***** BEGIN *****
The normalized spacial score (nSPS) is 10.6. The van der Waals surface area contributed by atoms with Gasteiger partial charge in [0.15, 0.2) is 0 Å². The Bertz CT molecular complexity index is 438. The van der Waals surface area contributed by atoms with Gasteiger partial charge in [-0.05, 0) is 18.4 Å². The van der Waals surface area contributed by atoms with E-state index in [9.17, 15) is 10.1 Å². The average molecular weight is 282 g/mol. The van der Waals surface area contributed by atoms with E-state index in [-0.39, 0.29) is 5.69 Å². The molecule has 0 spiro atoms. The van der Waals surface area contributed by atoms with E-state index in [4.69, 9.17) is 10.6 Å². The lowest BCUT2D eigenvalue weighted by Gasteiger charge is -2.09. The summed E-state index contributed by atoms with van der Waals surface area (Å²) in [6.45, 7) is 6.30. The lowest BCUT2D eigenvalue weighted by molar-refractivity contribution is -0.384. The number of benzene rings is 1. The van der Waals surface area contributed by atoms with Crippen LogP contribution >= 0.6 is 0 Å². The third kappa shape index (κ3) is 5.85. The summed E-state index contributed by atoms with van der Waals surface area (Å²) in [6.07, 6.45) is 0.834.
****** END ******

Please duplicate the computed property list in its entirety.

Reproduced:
The normalized spacial score (nSPS) is 10.6. The van der Waals surface area contributed by atoms with Gasteiger partial charge in [0.15, 0.2) is 0 Å². The Bertz CT molecular complexity index is 438. The van der Waals surface area contributed by atoms with Gasteiger partial charge in [-0.05, 0) is 18.4 Å². The van der Waals surface area contributed by atoms with E-state index in [9.17, 15) is 10.1 Å². The average molecular weight is 282 g/mol. The van der Waals surface area contributed by atoms with E-state index in [-0.39, 0.29) is 5.69 Å². The molecule has 0 spiro atoms. The van der Waals surface area contributed by atoms with E-state index in [4.69, 9.17) is 10.6 Å². The lowest BCUT2D eigenvalue weighted by Gasteiger charge is -2.09. The summed E-state index contributed by atoms with van der Waals surface area (Å²) in [6.45, 7) is 6.30. The lowest BCUT2D eigenvalue weighted by molar-refractivity contribution is -0.384. The number of benzene rings is 1. The van der Waals surface area contributed by atoms with Crippen LogP contribution >= 0.6 is 0 Å². The third kappa shape index (κ3) is 5.85. The summed E-state index contributed by atoms with van der Waals surface area (Å²) in [6.07, 6.45) is 0.834.